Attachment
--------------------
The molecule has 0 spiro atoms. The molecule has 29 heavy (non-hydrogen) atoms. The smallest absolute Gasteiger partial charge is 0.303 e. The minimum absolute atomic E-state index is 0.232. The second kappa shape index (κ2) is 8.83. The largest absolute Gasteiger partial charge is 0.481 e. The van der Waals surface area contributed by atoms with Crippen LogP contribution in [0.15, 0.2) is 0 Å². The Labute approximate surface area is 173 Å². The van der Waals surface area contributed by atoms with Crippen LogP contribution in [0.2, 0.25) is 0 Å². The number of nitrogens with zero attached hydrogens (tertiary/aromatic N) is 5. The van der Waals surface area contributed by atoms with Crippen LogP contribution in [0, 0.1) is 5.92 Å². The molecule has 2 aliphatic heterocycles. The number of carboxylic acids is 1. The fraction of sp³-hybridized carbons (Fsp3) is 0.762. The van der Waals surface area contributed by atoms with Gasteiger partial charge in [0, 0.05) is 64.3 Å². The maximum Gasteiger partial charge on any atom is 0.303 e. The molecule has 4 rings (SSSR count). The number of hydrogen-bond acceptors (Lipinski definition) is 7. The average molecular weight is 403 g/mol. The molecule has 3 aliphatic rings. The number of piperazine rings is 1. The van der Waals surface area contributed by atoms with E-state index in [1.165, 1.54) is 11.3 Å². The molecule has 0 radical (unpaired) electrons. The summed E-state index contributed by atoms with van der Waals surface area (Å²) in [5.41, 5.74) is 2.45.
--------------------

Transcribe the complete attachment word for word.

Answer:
The molecule has 0 spiro atoms. The molecule has 29 heavy (non-hydrogen) atoms. The smallest absolute Gasteiger partial charge is 0.303 e. The minimum absolute atomic E-state index is 0.232. The second kappa shape index (κ2) is 8.83. The largest absolute Gasteiger partial charge is 0.481 e. The van der Waals surface area contributed by atoms with Crippen LogP contribution in [0.15, 0.2) is 0 Å². The Labute approximate surface area is 173 Å². The van der Waals surface area contributed by atoms with Crippen LogP contribution in [0.2, 0.25) is 0 Å². The number of nitrogens with zero attached hydrogens (tertiary/aromatic N) is 5. The van der Waals surface area contributed by atoms with Crippen LogP contribution in [0, 0.1) is 5.92 Å². The molecule has 2 aliphatic heterocycles. The number of carboxylic acids is 1. The fraction of sp³-hybridized carbons (Fsp3) is 0.762. The van der Waals surface area contributed by atoms with Gasteiger partial charge in [0, 0.05) is 64.3 Å². The maximum Gasteiger partial charge on any atom is 0.303 e. The molecule has 4 rings (SSSR count). The number of hydrogen-bond acceptors (Lipinski definition) is 7. The average molecular weight is 403 g/mol. The molecule has 3 aliphatic rings. The number of piperazine rings is 1. The van der Waals surface area contributed by atoms with E-state index in [1.165, 1.54) is 11.3 Å². The molecule has 0 radical (unpaired) electrons. The summed E-state index contributed by atoms with van der Waals surface area (Å²) in [5.41, 5.74) is 2.45.